The older I get, the more I think we need a word for the opposite of nostalgia — a word to express the dark humor-slash-remorse one feels upon remembering that the terrible things one dreaded in the past have come true, usually in forms even worse than we imagined. Robert Chalmers, in Newsweek, interviews the 78-year-old visual satirist probably best known in America for his collaborations with Hunter S. Thompson:
We were sitting in a bar in Aspen, Colorado, almost 20 years ago, I remind Ralph Steadman, when he first told me that he’d become a cartoonist because he wanted to change the world. It wasn’t the first time he’d made this declaration and it wouldn’t be the last. But it’s a mission statement that seems horribly apposite this afternoon, as we sit in the living room of his house near Maidstone, Kent, watching live news coverage from the print warehouse where Said and Cherif Kouachi, the killers of the Charlie Hebdo artists, are making their last stand.
“It is interesting that you should mention that remark today,” says Steadman, “because, looking at what has been happening in Paris, I now feel that I have succeeded. I did manage to change the world, and it is a worse place than it was when I started. Far worse – an achievement I had always assumed would be impossible.”…
Some years ago, when we were travelling in Utah, Steadman told me that he feels interviews sometimes risk sounding like posthumous tributes. What adjectives, I asked him, would he like to see in his own obituary?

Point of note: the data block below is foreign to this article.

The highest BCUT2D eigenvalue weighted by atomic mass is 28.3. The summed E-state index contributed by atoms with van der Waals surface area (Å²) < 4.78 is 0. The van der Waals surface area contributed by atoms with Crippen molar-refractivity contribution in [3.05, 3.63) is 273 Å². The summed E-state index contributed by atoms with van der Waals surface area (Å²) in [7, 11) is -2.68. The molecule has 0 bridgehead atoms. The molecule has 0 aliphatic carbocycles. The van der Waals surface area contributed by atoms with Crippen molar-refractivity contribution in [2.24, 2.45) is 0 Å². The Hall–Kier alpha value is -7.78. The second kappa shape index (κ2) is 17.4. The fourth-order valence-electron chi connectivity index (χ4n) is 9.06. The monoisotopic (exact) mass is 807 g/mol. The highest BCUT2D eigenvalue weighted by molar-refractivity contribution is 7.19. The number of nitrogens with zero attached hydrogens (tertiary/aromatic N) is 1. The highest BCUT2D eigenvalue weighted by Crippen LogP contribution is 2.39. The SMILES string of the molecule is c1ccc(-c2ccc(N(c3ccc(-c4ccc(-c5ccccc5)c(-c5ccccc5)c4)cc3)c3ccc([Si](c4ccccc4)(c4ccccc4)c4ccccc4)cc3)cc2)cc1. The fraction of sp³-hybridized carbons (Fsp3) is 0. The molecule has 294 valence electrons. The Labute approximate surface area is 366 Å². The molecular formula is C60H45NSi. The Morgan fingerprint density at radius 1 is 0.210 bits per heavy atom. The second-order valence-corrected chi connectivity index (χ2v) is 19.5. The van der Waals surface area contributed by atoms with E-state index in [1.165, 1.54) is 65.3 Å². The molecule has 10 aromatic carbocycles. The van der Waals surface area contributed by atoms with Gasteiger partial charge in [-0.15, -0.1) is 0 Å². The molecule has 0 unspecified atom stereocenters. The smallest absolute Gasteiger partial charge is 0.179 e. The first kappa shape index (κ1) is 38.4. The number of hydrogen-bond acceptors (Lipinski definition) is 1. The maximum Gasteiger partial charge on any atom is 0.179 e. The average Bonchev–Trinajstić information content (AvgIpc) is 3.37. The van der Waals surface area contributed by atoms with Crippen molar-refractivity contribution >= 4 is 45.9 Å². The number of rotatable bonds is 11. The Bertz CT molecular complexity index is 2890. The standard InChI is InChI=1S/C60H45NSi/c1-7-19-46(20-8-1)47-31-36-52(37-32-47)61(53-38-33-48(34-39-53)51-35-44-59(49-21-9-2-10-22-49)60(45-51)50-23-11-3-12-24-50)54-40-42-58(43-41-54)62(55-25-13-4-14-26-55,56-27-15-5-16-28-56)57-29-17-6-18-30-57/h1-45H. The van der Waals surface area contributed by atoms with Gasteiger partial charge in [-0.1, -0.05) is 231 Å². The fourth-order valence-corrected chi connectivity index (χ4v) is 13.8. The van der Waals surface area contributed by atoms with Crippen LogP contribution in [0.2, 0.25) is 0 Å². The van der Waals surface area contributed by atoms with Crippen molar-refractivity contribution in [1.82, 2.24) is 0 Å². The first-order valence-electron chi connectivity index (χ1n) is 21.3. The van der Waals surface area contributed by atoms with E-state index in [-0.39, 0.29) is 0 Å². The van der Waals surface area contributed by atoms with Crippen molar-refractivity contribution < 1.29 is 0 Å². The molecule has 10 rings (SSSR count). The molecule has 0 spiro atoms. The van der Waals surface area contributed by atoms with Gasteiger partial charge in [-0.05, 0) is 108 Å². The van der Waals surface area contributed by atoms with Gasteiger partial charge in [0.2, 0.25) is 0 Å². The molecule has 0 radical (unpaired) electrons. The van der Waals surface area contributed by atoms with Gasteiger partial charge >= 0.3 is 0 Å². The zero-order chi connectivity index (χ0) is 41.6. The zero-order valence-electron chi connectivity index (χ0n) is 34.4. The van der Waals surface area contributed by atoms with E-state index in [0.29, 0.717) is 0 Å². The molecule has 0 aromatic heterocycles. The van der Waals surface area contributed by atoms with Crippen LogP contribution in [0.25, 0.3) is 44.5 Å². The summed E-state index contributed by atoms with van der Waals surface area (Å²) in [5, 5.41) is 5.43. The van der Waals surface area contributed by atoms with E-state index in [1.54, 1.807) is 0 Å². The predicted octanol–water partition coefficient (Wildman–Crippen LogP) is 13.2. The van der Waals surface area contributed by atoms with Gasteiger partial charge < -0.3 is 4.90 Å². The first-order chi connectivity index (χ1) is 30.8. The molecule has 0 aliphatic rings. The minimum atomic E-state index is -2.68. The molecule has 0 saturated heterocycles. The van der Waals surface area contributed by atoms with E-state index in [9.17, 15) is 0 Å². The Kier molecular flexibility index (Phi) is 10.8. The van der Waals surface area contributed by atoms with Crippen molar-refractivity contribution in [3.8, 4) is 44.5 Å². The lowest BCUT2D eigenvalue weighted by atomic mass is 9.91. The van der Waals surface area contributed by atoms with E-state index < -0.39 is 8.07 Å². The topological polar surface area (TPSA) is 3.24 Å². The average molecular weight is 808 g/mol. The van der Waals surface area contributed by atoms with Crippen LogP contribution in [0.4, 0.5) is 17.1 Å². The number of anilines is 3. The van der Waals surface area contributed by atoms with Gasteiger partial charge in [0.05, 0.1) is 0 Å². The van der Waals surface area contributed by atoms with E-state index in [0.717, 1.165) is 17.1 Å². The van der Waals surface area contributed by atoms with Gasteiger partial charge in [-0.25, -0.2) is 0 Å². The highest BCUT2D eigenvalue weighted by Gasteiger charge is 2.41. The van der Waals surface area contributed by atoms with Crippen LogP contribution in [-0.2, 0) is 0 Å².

“Distasteful,” he said. “Unhygienic. Truculent. Moody. Provocative towards bastards.”
“How about long-lived?”
“Oh, yes. I’d like my obituary to say: ‘He was very long-lived. Endlessly. We thought he’d never go away’. A pause. “And we were right: he didn’t.”…
“I think – I know – that satire does frighten fascists. Fascists don’t like satire. They don’t like it at all. And they especially don’t enjoy visual satire. Because of its unique power to communicate. As Wittgenstein [Ludwig] asserted, the only thing of value is the thing you cannot say. Sometimes you can’t communicate the idea or the emotion, but a drawing can. You draw something, and people say: ‘Oh, I see what you’re getting at now’.” And that thought, Steadman says, “brings us back to what happened in that room at Charlie Hebdo. Some things,” he adds, “there are no words for”.
Steadman’s graphic response to the Charlie Hebdo murders — as well as some of his other works — are at the link. Well worth clicking over to see!